A Systematic Approach to DEM Material Model Calibration


D. Curry, J. Favier, R.D. LaRoche


American Institute of Chemical Engineers


AIChE Conference - 2009 Annual meeting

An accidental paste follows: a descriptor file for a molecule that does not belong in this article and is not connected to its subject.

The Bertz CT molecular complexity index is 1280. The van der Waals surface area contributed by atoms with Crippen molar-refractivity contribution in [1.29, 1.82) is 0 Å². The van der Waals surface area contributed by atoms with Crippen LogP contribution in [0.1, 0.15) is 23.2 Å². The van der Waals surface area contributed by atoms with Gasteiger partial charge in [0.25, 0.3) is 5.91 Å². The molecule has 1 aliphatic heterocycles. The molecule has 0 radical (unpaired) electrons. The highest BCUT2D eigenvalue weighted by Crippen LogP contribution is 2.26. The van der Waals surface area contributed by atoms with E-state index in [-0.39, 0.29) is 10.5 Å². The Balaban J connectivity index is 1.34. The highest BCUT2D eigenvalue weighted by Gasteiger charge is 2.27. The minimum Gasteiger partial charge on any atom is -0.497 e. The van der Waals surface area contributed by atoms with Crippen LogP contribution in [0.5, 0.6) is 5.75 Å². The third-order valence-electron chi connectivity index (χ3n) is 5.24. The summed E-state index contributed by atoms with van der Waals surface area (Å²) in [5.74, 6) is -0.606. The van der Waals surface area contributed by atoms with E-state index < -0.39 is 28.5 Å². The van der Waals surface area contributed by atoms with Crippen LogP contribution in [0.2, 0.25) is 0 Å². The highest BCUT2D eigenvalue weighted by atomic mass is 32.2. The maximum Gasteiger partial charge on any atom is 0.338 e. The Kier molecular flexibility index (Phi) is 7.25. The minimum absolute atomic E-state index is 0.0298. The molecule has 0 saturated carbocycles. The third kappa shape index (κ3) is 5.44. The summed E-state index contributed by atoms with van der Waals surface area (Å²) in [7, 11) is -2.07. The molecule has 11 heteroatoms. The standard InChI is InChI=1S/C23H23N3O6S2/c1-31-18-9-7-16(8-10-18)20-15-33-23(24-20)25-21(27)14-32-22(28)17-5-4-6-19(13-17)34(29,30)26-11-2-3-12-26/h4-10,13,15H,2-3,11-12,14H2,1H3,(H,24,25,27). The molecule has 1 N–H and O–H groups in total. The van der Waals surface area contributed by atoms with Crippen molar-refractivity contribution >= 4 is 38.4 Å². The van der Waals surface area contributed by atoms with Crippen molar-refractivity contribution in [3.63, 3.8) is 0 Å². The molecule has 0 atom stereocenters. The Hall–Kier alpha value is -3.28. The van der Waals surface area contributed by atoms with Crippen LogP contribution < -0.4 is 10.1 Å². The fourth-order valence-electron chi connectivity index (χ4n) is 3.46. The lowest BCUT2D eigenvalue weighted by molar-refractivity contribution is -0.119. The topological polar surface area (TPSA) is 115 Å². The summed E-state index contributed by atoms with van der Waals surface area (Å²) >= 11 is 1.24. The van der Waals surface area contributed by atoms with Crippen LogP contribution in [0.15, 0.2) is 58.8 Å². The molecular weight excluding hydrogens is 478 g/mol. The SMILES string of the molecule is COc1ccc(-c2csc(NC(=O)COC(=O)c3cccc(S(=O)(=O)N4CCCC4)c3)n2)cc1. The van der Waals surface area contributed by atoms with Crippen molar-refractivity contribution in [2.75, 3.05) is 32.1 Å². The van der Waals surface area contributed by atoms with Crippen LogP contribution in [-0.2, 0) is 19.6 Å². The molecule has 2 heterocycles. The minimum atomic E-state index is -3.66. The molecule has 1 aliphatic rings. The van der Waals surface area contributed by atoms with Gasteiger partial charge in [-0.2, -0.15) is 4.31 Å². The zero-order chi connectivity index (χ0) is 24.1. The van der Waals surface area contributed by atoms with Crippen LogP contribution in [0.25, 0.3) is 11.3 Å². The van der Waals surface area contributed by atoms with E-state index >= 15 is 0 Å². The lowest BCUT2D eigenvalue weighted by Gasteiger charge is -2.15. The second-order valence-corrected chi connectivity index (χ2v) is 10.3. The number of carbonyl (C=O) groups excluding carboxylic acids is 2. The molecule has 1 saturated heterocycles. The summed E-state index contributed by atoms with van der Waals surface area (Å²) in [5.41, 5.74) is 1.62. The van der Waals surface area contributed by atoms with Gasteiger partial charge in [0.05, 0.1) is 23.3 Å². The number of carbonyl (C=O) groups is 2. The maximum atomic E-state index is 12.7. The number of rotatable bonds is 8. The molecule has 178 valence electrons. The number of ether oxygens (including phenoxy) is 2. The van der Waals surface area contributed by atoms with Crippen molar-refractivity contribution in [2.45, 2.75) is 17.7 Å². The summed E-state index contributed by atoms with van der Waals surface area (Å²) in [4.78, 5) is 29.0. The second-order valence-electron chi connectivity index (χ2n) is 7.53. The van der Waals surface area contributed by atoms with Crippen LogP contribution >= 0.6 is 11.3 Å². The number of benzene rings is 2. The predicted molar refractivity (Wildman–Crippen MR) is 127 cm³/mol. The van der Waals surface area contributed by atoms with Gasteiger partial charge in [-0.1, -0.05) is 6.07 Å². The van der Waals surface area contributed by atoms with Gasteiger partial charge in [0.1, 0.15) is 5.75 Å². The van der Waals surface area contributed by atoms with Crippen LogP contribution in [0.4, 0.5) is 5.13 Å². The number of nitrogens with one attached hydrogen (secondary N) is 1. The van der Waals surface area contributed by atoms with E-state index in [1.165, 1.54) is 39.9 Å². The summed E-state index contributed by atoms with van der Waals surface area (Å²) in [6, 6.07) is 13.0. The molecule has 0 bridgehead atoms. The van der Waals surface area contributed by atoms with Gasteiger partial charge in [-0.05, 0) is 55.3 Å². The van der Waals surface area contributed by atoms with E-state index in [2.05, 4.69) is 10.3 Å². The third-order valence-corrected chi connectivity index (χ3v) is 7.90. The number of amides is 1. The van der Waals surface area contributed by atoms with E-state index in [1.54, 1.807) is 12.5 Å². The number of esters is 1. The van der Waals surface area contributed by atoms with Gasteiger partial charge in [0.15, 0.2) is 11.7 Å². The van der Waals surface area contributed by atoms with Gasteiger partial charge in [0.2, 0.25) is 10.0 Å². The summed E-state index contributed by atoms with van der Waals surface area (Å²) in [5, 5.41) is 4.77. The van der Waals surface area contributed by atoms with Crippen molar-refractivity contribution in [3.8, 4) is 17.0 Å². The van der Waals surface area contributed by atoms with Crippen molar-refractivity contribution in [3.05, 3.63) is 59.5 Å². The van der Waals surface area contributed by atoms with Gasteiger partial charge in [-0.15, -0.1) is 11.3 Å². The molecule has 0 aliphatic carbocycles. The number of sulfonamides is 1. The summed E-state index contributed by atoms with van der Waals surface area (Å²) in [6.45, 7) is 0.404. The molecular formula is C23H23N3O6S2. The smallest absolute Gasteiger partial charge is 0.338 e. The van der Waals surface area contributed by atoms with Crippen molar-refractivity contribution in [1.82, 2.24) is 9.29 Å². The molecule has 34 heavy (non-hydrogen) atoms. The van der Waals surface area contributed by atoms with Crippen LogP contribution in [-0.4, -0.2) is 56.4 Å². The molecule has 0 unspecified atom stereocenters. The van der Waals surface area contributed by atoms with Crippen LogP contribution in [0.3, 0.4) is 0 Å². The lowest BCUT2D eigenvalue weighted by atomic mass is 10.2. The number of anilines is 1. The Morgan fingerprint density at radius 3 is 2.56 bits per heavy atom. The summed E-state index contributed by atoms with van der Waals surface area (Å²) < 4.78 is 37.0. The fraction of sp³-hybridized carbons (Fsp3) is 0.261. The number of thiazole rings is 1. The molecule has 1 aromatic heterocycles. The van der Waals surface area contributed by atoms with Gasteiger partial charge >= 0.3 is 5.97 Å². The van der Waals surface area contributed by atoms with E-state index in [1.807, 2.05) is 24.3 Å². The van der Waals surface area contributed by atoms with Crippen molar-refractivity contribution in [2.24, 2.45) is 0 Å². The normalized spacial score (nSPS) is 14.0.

As industry increases its use of DEM for simulation of particulate handling and processing operations, attention is increasingly focused on model calibration and methods for dealing with scaling and multi-scale modeling issues.Here we examine the basis for choosing a DEM model relative to the bulk particulate material and the process being simulated, and outline strategies for calibrating DEM models against measured particle and bulk properties and behavior. A DEM model is a combination of the particle inertial properties (size, shape, density) and mechanical properties (stiffness, elasticity, plasticity) and interaction terms between particles and other objects – particles or boundary surfaces. The latter depends on the choice of contact models which may include parameters such as friction, restitution coefficient and cohesion for example, and the body force model, usually gravity, but also could include fluid drag, electrostatic force, and magnetic force, and so on. Together these properties and parameter values form what we describe as the DEM material model. The choice of DEM material model depends on the focus and objectives of the simulation. In bulk transport problems where the objective is to predict local mass flow rates and load transfer to boundary surfaces, the choice and calibration of the material model is dependent only on bulk flow characteristics.The paper describes a system that includes basic physical experiments and an optimization procedure involving DEM simulation using the EDEMTM software package to calculate the DEM material properties necessary for simulations to produce results within a suitable accuracy range.